6. Lens selection
    Do the following:
    1. Discuss and demonstrate the proper elements of a good motion picture. In your discussion, include visual storytelling, rhythm, the 180-degree axis rule, camera movement, framing and composition of camera shots, and lens selection.
    2. Discuss the Cinematographer's role in the moviemaking process.
  2. Do the following:
    1. Tell In a three- or four-paragraph treatment, tell the story you plan to film, making sure that the treatment conveys a visual picture. in a three- or four-paragraph treatment. How does it read on paper?
    2. Prepare a storyboard for your motion picture (This can be done with rough sketches and stick figures.)
    3. Demonstrate six of the following motion picture shooting techniques.
      1. Using a tripod
      2. Panning a camera
      3. Framing a shot
      4. Selecting an angle
      5. Selecting proper lighting
      6. Handheld shooting
    4. Do ONE of the following, using Using motion picture techniques,, plan ONE of the following programs. in planning a program for your troop or school. Start with a treatment, and complete the requirement by presenting the this program to the a pack or your troop, patrol, or class.
      1. Film or videotape a court of honor and show it to an audience.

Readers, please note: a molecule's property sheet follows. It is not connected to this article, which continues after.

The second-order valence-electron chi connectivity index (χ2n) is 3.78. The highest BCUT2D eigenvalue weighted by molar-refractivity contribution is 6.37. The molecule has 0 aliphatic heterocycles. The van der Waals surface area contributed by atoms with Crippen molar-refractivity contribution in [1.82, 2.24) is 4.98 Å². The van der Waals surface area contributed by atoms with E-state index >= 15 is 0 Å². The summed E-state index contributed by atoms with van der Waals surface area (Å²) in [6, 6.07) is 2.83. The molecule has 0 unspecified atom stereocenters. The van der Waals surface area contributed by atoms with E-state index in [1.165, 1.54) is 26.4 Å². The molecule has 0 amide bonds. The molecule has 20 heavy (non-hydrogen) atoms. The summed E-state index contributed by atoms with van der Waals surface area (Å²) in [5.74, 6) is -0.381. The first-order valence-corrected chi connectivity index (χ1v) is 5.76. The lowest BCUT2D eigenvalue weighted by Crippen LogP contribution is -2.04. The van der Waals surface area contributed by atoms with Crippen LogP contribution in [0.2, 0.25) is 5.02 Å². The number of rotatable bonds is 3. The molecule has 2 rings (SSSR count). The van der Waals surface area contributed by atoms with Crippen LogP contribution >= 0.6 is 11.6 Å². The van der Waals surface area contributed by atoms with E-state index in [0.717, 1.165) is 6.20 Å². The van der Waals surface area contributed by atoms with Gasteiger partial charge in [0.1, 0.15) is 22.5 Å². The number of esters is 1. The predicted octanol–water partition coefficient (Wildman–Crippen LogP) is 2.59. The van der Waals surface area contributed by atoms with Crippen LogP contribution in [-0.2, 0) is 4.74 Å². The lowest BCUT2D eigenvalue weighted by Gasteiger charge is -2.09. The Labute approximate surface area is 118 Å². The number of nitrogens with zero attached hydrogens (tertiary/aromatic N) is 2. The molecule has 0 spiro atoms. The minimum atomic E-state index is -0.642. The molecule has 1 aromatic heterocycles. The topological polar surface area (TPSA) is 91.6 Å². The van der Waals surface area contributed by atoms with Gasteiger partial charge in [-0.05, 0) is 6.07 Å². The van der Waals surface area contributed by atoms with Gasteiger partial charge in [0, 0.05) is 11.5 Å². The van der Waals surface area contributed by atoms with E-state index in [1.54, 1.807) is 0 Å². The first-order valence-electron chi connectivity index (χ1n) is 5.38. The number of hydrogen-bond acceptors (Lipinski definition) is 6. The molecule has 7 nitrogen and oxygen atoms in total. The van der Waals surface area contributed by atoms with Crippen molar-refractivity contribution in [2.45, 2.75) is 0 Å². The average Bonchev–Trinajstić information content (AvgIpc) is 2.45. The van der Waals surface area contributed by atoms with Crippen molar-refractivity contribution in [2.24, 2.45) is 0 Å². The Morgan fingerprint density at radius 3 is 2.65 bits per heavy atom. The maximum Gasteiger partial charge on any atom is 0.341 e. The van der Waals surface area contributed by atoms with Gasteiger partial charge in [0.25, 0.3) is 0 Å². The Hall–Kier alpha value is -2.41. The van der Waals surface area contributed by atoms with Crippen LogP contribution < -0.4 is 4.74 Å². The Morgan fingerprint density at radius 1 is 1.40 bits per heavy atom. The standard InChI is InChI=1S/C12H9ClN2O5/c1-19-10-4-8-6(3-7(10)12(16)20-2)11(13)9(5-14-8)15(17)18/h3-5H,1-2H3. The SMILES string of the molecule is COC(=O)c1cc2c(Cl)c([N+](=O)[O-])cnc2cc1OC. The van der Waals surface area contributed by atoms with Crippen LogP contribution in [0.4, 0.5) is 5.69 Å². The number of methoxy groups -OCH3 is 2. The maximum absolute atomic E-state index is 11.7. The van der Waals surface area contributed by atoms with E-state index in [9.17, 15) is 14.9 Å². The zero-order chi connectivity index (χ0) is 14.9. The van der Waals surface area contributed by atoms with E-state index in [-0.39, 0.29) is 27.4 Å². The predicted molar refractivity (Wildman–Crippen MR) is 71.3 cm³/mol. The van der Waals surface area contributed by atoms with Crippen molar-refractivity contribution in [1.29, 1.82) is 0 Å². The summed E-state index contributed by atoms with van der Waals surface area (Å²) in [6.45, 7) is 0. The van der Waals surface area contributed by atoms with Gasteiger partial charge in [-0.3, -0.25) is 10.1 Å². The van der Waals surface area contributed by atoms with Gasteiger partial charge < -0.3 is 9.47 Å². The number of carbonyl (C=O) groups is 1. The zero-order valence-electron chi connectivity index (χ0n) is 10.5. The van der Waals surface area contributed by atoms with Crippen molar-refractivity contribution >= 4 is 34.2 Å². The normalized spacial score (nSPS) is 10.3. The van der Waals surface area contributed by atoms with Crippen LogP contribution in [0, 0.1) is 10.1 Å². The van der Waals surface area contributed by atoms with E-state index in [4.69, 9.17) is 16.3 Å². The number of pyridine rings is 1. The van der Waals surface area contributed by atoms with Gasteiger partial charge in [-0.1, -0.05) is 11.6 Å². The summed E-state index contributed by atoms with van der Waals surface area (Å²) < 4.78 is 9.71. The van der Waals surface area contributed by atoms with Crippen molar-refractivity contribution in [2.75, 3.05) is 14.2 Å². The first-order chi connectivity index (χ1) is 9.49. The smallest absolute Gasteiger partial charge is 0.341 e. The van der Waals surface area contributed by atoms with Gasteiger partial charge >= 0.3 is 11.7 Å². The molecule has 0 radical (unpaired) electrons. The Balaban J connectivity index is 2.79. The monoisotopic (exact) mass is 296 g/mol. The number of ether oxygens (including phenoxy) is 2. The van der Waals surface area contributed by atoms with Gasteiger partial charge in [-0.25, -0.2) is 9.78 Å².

2. Create a minifeature short feature of your own design using the techniques you learn learned.
      3. Film or videotape Shoot a vignette that could be used to train a new Scout in a Scouting skill.
  3. Do ONE of the following:
    1. With your parent's permission and your counselor's approval, visit Visit a film set or a television production studio and watch how production work is done.
    2. Explain to your counselor the elements of the zoom lens and three important parts.
  4. Explain the following jobs related to film or video production: director, producer, cinematographer, key grip, gaffer, best boy, assistant camera operator.
    Find out about three career opportunities in cinematography. Pick one and find out about the education, training, and experience required for this profession. Discuss this with your counselor. Explain why this profession might interest you.

Coin Collecting Merit BadgeCoin Collecting

Requirement 3 was rewritten. Requirements 5, 6, 7, and 8 were renumbered as 8, 5, 6, and 7, with a minor change to requirement 7 (old no. 8), and the wording of requirements 9d, 10a, and 10b were changed. The revised requirements read as follows:

  1. Understand how coins are made, and where the active U.S. Mint facilities are located.
  2. Explain these collecting terms:
    1. Obverse
    2. Reverse
    3. Reeding
    4. Clad
    5. Type set
    6. Date set
  3. Explain the grading terms poor, good, very good, fine, very fine, extremely fine, and uncirculated Uncirculated, Extremely Fine, Very Fine, Fine, Very Good, Good, and Poor. Show five different grade examples of the same coin type. Explain the term “proof” and why it is not a grade. Tell what encapsulated coins are.
  4. Know three different ways to store a collection, and describe the benefits, drawbacks, and expense of each method. Pick one to use when completing requirements.
  5. Do the following:
    1. Identify the people depicted on the following denominations of current U.S. paper money: $1, $2, $5, $10, $20, $50, and $100.
    2. Explain “legal tender.”